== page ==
JPMorgan Chase Recruits Wealth Management Advisors from Competitors Branding Itself a Small and Intimate Culture

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The brokerage arm of mega-bank JPMorgan Chase has been courting financial advisors at Wall Street competitors by calling itself a “small boutique.”

About 200 brokers from competing firms including Morgan Stanley, Merrill, UBS, Barclays Plc's Barclays Wealth, Deutsche Bank and others have reportedly joined JPMorgan Securities in the three years since JPMorgan Chase took over Bear Stearns and inherited a private-client business catering to high net worth customers.

Which is not terribly surprising, recruiter Richard Lipstein tells eFinancialCareers, if one considers that the Bear Stearns franchise JPMorgan Chase conquered three years ago always had a more entrepreneurial culture than the wirehouses at large.

Lipstein, a managing director of Boyden Global Executive Search in New York, says beyond that, JPMorgan Chase, which has what he considers “the most successful private bank” geared to those with over $25 million to invest, is now segmenting between different types of well-heeled clients.

Other recruiters, citing wealth management advisors they have placed, confirm that JPMorgan Securities has maintained Bear's high-end strategy and small-firm intimacy.

Providing advice to individual investors via stock brokers is a relatively new feature of JPMorgan Chase’s wealth management business. JPMorgan Chase is already one of the world's largest private bankers to the ultra-rich. According to Reuters, the push makes the company a big competitor for the same top financial advisors coveted by Morgan Stanley, Bank of America/Merrill Lynch and UBS.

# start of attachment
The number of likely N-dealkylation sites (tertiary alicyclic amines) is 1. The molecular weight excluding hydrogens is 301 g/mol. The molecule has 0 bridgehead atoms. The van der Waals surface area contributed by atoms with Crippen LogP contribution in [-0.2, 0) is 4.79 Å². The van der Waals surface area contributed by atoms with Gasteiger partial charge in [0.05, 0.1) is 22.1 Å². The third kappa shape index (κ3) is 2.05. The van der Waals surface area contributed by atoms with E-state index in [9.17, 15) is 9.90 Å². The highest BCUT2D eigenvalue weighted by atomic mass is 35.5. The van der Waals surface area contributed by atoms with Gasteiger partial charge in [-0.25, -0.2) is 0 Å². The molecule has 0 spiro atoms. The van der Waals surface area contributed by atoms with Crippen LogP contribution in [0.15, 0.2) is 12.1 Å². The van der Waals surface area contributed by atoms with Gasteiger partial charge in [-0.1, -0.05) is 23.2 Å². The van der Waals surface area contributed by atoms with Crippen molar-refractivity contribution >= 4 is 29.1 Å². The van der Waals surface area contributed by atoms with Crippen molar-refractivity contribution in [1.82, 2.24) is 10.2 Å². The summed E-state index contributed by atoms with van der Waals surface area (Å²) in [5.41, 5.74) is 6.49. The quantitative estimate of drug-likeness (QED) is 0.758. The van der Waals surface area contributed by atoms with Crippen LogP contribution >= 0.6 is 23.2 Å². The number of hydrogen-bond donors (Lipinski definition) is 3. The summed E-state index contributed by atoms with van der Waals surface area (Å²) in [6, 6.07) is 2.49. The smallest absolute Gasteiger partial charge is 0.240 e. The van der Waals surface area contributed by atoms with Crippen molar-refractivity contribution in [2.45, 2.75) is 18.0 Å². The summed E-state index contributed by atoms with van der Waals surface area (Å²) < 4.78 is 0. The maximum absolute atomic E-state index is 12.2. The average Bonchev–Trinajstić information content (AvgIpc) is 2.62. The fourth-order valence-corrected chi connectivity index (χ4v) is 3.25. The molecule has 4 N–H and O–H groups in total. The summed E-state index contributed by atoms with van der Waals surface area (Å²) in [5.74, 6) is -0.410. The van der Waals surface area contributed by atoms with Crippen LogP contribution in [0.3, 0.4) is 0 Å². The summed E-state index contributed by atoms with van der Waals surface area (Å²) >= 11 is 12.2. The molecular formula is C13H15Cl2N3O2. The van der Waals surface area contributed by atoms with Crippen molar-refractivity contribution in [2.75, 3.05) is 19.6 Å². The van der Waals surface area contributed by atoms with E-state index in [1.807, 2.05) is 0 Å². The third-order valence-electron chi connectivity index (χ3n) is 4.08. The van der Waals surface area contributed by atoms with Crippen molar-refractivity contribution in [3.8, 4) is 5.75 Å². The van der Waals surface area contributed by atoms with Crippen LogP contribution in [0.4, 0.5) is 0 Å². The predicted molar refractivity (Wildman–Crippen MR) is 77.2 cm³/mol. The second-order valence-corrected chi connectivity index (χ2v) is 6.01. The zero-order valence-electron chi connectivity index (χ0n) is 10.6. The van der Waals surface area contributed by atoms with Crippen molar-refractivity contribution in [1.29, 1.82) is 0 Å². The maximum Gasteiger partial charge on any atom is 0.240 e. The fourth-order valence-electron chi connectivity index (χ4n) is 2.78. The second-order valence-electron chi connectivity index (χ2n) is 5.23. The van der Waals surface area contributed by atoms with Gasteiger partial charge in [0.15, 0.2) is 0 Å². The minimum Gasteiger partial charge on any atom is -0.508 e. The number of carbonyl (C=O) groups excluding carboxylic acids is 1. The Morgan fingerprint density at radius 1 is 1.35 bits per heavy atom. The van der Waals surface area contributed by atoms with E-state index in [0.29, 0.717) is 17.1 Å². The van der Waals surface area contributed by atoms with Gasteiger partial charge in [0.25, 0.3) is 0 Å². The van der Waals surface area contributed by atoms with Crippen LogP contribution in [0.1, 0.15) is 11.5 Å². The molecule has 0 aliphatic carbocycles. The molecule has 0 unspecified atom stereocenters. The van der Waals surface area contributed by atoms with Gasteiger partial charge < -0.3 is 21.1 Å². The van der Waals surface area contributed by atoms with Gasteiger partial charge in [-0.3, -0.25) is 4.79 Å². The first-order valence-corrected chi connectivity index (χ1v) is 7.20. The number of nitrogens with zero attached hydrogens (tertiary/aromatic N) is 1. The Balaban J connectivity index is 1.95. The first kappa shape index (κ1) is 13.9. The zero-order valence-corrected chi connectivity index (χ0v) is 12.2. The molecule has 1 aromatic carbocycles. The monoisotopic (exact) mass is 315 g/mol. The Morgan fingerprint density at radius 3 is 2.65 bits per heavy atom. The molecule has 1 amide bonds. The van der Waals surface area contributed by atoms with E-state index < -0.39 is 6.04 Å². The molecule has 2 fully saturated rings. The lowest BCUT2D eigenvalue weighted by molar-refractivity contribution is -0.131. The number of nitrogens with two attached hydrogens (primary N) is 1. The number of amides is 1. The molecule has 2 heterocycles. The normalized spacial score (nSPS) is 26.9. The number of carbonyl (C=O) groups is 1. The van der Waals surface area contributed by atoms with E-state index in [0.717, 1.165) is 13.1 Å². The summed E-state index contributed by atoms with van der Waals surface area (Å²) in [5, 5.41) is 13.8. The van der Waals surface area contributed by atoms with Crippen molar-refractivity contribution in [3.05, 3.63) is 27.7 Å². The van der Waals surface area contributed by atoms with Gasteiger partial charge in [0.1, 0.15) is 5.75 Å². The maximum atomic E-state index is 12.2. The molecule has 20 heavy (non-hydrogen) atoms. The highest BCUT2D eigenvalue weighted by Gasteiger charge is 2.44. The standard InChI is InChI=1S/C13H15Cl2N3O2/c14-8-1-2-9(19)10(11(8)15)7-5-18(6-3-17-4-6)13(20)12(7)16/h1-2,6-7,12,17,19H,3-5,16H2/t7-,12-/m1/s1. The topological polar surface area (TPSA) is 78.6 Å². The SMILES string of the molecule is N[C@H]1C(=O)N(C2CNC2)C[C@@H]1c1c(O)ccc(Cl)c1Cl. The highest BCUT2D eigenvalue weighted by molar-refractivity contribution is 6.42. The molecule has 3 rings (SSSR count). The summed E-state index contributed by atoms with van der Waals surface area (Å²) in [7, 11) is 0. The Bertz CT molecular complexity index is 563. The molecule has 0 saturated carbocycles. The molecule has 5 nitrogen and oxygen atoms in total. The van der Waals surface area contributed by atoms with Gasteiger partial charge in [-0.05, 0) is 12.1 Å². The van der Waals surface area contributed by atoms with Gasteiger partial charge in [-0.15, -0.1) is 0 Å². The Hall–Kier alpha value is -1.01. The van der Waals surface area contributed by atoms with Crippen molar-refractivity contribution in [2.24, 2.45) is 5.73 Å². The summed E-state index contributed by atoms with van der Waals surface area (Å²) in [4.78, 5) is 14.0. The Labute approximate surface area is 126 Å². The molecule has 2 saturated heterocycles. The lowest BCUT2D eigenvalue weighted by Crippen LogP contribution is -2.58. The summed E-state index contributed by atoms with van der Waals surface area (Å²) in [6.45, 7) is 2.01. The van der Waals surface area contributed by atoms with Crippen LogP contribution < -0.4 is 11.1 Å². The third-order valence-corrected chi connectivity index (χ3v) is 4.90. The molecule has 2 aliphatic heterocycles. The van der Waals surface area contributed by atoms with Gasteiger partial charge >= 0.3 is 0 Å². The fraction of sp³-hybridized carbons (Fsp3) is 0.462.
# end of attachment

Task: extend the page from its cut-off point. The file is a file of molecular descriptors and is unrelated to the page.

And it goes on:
The unit ended 2011 with 439 financial advisors and expects to add up to 75 more this year and to reach 650 over by 2016, says Greg Quental, who was appointed JPMorgan Securities' CEO in August 2010.

"We're seeing interest from advisers across a range of organizations," Quental is quoted as saying, noting that recent struggles at rival firms have created an opportunity for JPMorgan Chase to recruit and expand.

He calls the unit a boutique—albeit “a boutique plugged into a massive financial institution," according to Quental, a former Bear Stearns strategy executive.

Is that pushing it, for a bank that is the largest in the United States by assets and employs 260,000 people? Not so much, says Lipstein, if you consider that Merrill has 16,100 financial advisors and Morgan Stanley has 17,600.

If JPMorgan Chase reaches its long-term goal of 1,000 brokers, it will exceed Deutsche Bank’s private banking operation, the recruiter says, but will still be one of the smaller operations out there and will also be attached to one of the most prestigious banking organizations anywhere, one that was perhaps “the most unscathed” during the financial crisis, Lipstein says.

Meanwhile, Quental says JPMorgan Securities has just three layers: brokers, branch managers and himself. Rivals may have division, regional and branch-complex managers between brokers and the top boss.

The CEO maintains that JPMorgan Chase brokers are among the most productive on Wall Street, Quental said, generating revenue at an average of more than $1.1 million each last year.

JPMorgan Chase now has three businesses selling wealth management services:

  1. Its private bank caters to families with more than $25 million to invest,
  2. JPMorgan Private Wealth Management requires at least $5 million, and:
  3. The new unit—JP Morgan Securities—is a traditional brokerage that trades stocks, bonds ad other investments on commission, although it also manages portfolios for a fee.

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